Right as the world gets a grasp of the WannaCry ransomware, which attacked Microsoft Windows SMB services; a new exploit is rearing its ugly head.

"Hey, 2008 called and wanted it's SMB vulns back."

Deemed SambaCry (iseewhattheydidthere), the vulnerability allows a bad dude to upload bad stuff to a writable file share, then execute that same bad stuff. This allows them to own the Samba server. Full disclosure details can be viewed here. CVE-2017-7494.

Hold my beer

It is bad.

And it affects nearly all versions of Sambas since 2010 (3.5.0 and up).

To make matters worse, consider where Samba is found and what it is used for. Many organizations would use Samba for file sharing services which are tied to Active Directories and the such for user/group membership. This grants an attacker a likely attack path to query, and elevate privileges with relative ease.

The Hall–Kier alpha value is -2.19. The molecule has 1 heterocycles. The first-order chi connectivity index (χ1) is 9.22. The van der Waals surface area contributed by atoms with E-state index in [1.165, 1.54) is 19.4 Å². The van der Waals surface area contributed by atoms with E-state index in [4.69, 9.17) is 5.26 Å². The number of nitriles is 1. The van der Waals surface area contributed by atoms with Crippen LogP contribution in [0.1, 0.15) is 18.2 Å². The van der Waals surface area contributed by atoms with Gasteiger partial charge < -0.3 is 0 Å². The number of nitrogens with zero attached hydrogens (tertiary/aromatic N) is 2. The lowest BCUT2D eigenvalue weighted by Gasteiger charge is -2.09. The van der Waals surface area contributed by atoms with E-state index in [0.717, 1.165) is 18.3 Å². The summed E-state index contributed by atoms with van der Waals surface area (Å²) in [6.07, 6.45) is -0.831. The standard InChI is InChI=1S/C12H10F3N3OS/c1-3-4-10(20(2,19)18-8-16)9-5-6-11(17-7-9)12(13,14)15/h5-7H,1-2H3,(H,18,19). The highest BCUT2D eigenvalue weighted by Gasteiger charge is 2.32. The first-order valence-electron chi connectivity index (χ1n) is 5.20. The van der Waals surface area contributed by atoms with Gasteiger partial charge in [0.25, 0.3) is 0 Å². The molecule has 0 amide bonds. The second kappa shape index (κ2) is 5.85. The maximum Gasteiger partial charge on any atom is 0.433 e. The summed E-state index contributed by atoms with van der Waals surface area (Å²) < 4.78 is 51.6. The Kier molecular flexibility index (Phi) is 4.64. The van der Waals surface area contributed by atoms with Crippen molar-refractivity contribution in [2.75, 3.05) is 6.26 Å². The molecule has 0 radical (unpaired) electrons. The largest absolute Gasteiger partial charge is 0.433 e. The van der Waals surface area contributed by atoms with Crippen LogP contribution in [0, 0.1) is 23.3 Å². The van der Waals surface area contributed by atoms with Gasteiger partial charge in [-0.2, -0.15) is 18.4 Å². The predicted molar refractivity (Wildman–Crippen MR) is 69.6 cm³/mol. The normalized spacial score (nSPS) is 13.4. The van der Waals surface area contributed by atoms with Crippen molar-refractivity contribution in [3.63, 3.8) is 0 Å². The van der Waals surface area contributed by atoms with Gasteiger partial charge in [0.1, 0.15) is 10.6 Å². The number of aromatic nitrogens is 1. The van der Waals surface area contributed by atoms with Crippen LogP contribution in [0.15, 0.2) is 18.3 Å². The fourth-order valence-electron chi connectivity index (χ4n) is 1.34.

This would likely affect many Network Attached Storage (NAS) devices and various Vendor products which includes Samba running under the hood with other open source components. It isn't likely these hosts are part of routine patch management programs, so SambaCry could be here for the foresee-able future.


The Metasploit folks were quick to polish up a Metaploit module, making this a trivial attack.



Samba released 4.6.4, 4.5.10 and 4.4.14 to correct the defect. Samba has released patches for many versions available at http://www.samba.org/samba/security/.


Conduct internal scans to identify and weed out hosts that might be running vulnerable versions of Samba.


Restricting which internal assets can communicate with SMB services using access control lists is another way to reduce the impact of this vulnerability.


Add to the [global] section of your smb.conf and restart smbd. This prevents clients from accessing any named pipe endpoints. Note this can disable some expected functionality for Windows clients.

nt pipe support = no

Since this vulnerability affects nearly ever version of Samba since 2010 and system architectures (x86/64/ARM/etc) and likely touches system not part of traditional patch management programs (including vendor products), I think we'll be talking about SambaCry for the foreseeable future.